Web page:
Launch – Make an Extension – Publish


Another article in the “Launch – Make an Extension” series. See the other ones here: Overview, Setup, Coding, Debugging, on a Mac, and Reloaded

I had an hour or so of deep frustration the other day, when I tried to transition an Extension I had built from “Development” state (in which it can only be used in Properties that have the “[x] Configure for extension development (cannot be modified later)” option set) to “Private”, in which it can be used in the Experience Cloud Org that was used to upload it.

The latter is something I count on doing quite a lot with customers.

There were (or are) three pieces of documentation for this: the Private Extensions are Coming forum post by Ben Robison, the Releasing Your Extension chapter of the Getting Started doc, and the Release Private API doc.

I tried a bunch of things, none worked, and I decided that I will never fall in love with Postman. Sorry.

What worked for me was a combination of using the reactor-uploader, and some good, old-fashioned curl, run on a Raspberry Pi, which was sitting on the desk next to me.

Emergency Pi to the rescue!
Here is how it worked for me in 3 easy steps…

  1. Use the Adobe I/O Console & curl to generate an access token, and copy your API Key,
  2. use @adobe/reactor-packager a& @adobe/reactor-uploader to package and upload the Extension package, and finally
  3. use curl to “release” the Extension package to “private” use.

If you are on a Mac, I presume you won’t need a Raspberry Pi. If you’re on Windows, und you can tell me where I can find a version of curl that works with the calls listed below, please speak up!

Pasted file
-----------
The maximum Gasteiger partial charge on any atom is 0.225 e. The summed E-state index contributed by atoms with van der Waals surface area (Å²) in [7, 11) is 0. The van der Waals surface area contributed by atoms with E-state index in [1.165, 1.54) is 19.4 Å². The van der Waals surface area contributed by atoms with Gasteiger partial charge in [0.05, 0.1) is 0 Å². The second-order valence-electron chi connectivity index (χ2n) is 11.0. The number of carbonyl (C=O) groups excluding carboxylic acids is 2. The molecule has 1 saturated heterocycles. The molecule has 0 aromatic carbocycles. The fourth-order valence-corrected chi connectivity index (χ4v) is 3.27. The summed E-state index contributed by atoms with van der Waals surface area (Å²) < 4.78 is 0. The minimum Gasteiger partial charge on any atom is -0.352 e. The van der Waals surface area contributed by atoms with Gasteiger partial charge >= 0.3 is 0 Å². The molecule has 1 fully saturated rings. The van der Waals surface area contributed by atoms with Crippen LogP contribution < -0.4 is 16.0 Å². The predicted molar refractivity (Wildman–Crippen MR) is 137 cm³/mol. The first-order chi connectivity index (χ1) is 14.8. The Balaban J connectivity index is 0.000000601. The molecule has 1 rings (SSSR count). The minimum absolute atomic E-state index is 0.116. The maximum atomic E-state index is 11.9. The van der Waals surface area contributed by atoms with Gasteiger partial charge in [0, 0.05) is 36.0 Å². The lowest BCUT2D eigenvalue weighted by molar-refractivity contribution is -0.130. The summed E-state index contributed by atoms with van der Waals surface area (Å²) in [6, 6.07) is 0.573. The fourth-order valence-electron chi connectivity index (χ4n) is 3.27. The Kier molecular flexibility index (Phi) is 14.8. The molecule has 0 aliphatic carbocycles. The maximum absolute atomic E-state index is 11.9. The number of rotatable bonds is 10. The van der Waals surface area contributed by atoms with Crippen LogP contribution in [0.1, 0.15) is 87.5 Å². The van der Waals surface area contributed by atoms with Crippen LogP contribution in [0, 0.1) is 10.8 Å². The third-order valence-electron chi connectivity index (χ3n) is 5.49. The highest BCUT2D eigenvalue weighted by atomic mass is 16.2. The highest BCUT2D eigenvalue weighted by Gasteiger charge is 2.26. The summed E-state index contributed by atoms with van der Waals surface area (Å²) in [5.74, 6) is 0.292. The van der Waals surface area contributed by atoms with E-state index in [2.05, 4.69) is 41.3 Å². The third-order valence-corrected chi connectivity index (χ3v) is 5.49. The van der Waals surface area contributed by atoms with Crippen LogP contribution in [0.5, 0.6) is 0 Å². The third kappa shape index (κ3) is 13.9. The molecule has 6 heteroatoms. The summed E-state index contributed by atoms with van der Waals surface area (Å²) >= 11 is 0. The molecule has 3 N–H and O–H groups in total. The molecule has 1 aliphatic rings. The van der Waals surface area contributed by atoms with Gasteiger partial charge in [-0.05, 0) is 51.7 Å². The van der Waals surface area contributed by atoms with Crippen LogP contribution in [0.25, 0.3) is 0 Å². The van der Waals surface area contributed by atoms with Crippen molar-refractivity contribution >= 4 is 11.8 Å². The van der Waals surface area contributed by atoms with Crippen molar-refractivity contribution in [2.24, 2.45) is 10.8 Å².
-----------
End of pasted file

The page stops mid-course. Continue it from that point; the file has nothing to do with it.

Some further testing, and I can now report that curl 7.55.1, seemingly bundled with Windows 10, and curl 7.62, downloaded from, work just fine on Windows, at least for step 1.

1 — Generate Access Token

This step involves your Adobe I/O Integration. You probably made this at some point whilst walking through either of the three documents listed above.

For this step, you need to a) be able to log into the Adobe I/O Console, and b) the contents of your private key file.

When you have successfully logged in, select your Integration from the list, or click the “View” button. You’ll be transported to the Integration Overview page.

Integration Overview in Adobe I/O Console
While you are on this screen, copy the API Key.

Now head over to the tab named “JWT”.

JWT screen
You will have to copy the contents of your private key file into the lower box, then click the “Generate JWT” button.

You’ll see the page expand towards the bottom.

JWT View with generated JWT
You’re interested in the curl command at the bottom right, as that command will generate an access token for you. You can re-use that command until the JWT expires, which by default is after a day, I believe.

So, use the little “Copy” icon to copy the command, then paste it somewhere into a terminal, and run it. The output should look like this:

After successful curl command
Copy the access token.

Depending on your terminal, it might be easier to just copy the lot into an editor, then remove everything but the access token. I am using the excellent ConEmu, which lets me copy parts of the text in the terminal pretty easily.

Ok. We have an access token. Onwards!

2 — Upload the Extension package

You will need the access token later in this step, but first, package your Extension using the packager.

The easiest way to do so is to move into your Extension directory, then issue the following command:

npx @adobe/reactor-packager

The command won’t really give any output, but once it has finished, you should have a ZIP file in your Extensions folder:

After successful packager command
Notice the two zip files? Wonder where the parts (“constant-dataelement” & “1.0.2”) come from?

Well, the extension.json contains a ‘name’ and a ‘version’ attribute, and those two are what make the package file name what it is.

extension.js file